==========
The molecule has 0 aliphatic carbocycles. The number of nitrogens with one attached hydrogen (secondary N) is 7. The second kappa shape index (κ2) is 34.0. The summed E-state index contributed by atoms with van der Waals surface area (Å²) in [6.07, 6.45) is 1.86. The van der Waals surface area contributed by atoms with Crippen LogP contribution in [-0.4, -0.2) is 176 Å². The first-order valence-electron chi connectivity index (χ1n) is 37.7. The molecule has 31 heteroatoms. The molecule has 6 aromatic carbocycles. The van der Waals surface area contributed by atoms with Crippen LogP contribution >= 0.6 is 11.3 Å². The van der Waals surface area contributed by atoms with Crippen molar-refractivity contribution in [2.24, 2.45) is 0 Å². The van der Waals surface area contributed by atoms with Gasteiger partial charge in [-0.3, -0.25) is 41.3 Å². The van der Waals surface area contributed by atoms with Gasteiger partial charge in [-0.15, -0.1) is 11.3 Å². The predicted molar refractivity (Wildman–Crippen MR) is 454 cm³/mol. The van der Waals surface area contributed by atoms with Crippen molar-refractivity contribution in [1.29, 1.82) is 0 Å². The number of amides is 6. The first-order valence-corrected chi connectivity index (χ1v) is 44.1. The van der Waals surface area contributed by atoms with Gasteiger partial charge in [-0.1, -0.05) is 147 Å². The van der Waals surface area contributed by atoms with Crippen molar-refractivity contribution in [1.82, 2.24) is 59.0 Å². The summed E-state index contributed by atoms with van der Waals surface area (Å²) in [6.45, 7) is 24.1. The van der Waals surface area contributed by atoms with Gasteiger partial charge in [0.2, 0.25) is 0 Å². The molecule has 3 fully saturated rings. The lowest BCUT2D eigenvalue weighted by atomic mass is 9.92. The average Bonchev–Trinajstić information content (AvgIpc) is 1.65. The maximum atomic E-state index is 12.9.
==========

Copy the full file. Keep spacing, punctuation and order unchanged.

The molecule has 0 aliphatic carbocycles. The number of nitrogens with one attached hydrogen (secondary N) is 7. The second kappa shape index (κ2) is 34.0. The summed E-state index contributed by atoms with van der Waals surface area (Å²) in [6.07, 6.45) is 1.86. The van der Waals surface area contributed by atoms with Crippen LogP contribution in [-0.4, -0.2) is 176 Å². The first-order valence-electron chi connectivity index (χ1n) is 37.7. The molecule has 31 heteroatoms. The molecule has 6 aromatic carbocycles. The van der Waals surface area contributed by atoms with Crippen LogP contribution >= 0.6 is 11.3 Å². The van der Waals surface area contributed by atoms with Crippen molar-refractivity contribution in [2.24, 2.45) is 0 Å². The van der Waals surface area contributed by atoms with Gasteiger partial charge in [-0.3, -0.25) is 41.3 Å². The van der Waals surface area contributed by atoms with Gasteiger partial charge in [-0.15, -0.1) is 11.3 Å². The predicted molar refractivity (Wildman–Crippen MR) is 454 cm³/mol. The van der Waals surface area contributed by atoms with Crippen molar-refractivity contribution in [1.29, 1.82) is 0 Å². The number of amides is 6. The first-order valence-corrected chi connectivity index (χ1v) is 44.1. The van der Waals surface area contributed by atoms with Gasteiger partial charge in [-0.1, -0.05) is 147 Å². The van der Waals surface area contributed by atoms with Crippen molar-refractivity contribution in [1.82, 2.24) is 59.0 Å². The summed E-state index contributed by atoms with van der Waals surface area (Å²) in [6.45, 7) is 24.1. The van der Waals surface area contributed by atoms with Gasteiger partial charge in [0.2, 0.25) is 0 Å². The molecule has 3 fully saturated rings. The lowest BCUT2D eigenvalue weighted by atomic mass is 9.92. The average Bonchev–Trinajstić information content (AvgIpc) is 1.65. The maximum atomic E-state index is 12.9.